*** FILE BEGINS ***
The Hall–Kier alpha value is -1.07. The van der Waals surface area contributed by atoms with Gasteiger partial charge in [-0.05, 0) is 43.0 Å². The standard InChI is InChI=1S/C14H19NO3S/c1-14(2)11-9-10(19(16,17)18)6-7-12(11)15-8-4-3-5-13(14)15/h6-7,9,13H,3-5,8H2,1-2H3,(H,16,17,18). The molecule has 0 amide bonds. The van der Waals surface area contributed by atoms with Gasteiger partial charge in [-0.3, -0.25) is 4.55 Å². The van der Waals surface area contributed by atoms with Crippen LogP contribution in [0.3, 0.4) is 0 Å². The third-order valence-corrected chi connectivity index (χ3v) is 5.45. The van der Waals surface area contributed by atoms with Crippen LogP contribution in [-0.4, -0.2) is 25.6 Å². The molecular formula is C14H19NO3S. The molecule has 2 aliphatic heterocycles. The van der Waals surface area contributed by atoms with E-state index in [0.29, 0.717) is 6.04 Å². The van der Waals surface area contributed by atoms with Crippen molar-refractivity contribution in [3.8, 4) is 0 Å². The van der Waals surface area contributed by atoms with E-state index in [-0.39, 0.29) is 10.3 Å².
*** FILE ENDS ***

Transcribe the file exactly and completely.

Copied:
The Hall–Kier alpha value is -1.07. The van der Waals surface area contributed by atoms with Gasteiger partial charge in [-0.05, 0) is 43.0 Å². The standard InChI is InChI=1S/C14H19NO3S/c1-14(2)11-9-10(19(16,17)18)6-7-12(11)15-8-4-3-5-13(14)15/h6-7,9,13H,3-5,8H2,1-2H3,(H,16,17,18). The molecule has 0 amide bonds. The van der Waals surface area contributed by atoms with Gasteiger partial charge in [-0.3, -0.25) is 4.55 Å². The van der Waals surface area contributed by atoms with Crippen LogP contribution in [0.3, 0.4) is 0 Å². The third-order valence-corrected chi connectivity index (χ3v) is 5.45. The van der Waals surface area contributed by atoms with Crippen LogP contribution in [-0.4, -0.2) is 25.6 Å². The molecular formula is C14H19NO3S. The molecule has 2 aliphatic heterocycles. The van der Waals surface area contributed by atoms with E-state index in [0.29, 0.717) is 6.04 Å². The van der Waals surface area contributed by atoms with Crippen molar-refractivity contribution in [3.8, 4) is 0 Å². The van der Waals surface area contributed by atoms with E-state index in [-0.39, 0.29) is 10.3 Å².